We pulled up, dropped in for a quick look…
…and bought a couple of bottles for the van stocks.
Finally, it was truly striking the number of times we came across a police checkpoint – usually outside every town but sometimes in the most remote of locations (as when we were fined for speeding in the Atlas Mountains Week 9 – Morocco – Ceuta to Midelt in the Middle Atlas
The second time we were pulled over for apparently speeding, the police officer led Stuart to the squad car with the polite words ‘Sir, come with me please. You have to pay for your mistake’.
Stuart, now battle hardened, immediately asked to see the speed camera and for a receipt. The police officer reflected on the request and decided there would be no fine today.
El Jadida –
The Atlantic coast town of El Jadida is on the tourist trail for these cisterns…
They were used as the atmospheric backdrop for Orson Welles ‘Othello’ and are incredibly photogenic. So that wasn’t the day to visit with no memory card in the camera…still my phone did OK on the happy snap front.
The fishing village of Moulay Bousselham:
We got to the village of Moulay Bousselham at sunset and watched as flocks of black birds and white birds gathered together on the sand bank before roosting for the night.
I expect if Paul McCartney turned up, he’d have been inspired to knock out a tuneful little number before teatime.
Next day as we watched the fishing boats unload their catches.
…we met Hassan who is the local expert on the bird life of the area.
He told us proudly he is mentioned in the Lonely Planet and Rough Guide to Morocco and so gets calls directly from the UK from tourists who want to go out in his boat for a bird watching tour.
Hassan told us the sunset scene was a nightly occurrence and, unusually for two different species, the jackdaws and egrets were friends and would meet every evening on the sandbanks to chat, then when the sun went down would fly off to the nearby forest where they roost together.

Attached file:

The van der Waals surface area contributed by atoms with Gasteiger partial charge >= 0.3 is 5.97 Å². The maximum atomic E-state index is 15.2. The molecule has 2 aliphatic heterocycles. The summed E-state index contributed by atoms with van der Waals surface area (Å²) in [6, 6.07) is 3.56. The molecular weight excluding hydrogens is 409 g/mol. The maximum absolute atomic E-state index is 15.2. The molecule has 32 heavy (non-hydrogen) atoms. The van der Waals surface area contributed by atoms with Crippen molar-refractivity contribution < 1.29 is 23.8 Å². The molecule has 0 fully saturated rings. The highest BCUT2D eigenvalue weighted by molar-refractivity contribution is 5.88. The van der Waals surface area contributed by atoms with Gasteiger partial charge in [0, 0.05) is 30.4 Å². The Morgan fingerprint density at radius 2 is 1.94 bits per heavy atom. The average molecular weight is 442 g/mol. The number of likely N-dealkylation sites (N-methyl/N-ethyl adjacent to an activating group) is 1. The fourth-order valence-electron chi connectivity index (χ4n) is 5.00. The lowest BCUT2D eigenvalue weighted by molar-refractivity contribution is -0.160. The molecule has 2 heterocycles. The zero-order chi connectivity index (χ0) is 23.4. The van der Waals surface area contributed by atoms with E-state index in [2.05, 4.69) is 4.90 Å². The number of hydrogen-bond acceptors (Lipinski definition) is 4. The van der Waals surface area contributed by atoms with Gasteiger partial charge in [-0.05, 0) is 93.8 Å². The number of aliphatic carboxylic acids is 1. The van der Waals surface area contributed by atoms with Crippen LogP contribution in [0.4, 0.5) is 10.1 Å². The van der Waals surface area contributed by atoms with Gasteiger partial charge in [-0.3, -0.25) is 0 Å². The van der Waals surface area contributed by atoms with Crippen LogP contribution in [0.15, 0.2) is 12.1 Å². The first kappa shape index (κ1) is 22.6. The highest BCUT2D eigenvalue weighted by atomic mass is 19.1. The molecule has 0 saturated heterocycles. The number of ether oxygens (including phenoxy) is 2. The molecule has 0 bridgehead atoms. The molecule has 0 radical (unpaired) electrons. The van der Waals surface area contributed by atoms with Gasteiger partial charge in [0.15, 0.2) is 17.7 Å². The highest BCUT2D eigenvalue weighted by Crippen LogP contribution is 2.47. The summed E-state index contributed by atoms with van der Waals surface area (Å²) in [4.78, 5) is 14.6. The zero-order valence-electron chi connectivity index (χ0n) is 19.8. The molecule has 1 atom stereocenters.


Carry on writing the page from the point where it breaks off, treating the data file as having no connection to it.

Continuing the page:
Great isn’t it? Plenty there to get Paul’s creative juices flowing. Would have been much better than piano keys.
Like the scenes at Essaouira port, the fishing business here is serious stuff.
￼Hassan told us the boats go out in pairs so, in the absence of life jackets, they can help each other if one boat gets into difficulty. He told us a couple of months back one boat had been damaged by the waves. The fisherman was rescued but the boat sank. Without equipment to salvage it and no insurance, the fisherman had now left the village. “He’s gone I don’t know where – Portugal I think”.
If we had more time we would have taken a boat trip with Hassan – he is definitely the reason to return to Moulay Bousselham. (If you get there before us, his telephone number is 00 21 2668434110 )
Stuart is also sorry we didn’t have longer in Moulay Bousselham or he would have bought and cooked up some of the wriggling eels poured out in a heap at his feet by the young lad who called to the van selling them. I’m very, very glad I missed his visit. That’s a bit too much local colour for my blood.
Leaving Morocco –
The final leg of our journey out of Morocco took past Casablanca…evocative in name but not so enticing we wanted to stop…
..and over the King Mohammed VI bridge by-passing Rabat.
We stayed the night in Martil, back in the same campsite we’d stayed in on our first night, and in preparation for our journey across the border from Morocco to Spain the next day, Stuart took all the stuff sacks stored on the van roof and emptied them to check we knew everything inside them.
We didn’t want any surprises when it came to a van search at the Spanish border into Ceuta. When it came to our turn, the search was carried out by a very cuddly, inoffensive looking cocker spaniel who was led into the back of the van by a Guardia Civil officer, padded over our bedding and bags carrying out a brisk sniff test.
Six weeks ago when we were coming through the border into Morocco, we gratefully took assistance from a tout who helped us with the paperwork.
Inching towards the border, we had a different guy make increasingly insistent offers to help us with the forms – telling us in part English/part Spanish/part French that it was very, very important we pay him 10 euro so he could get us though the border ‘vite’.
We declined. We were in no hurry to leave Morocco. Why would we be? It’s been great.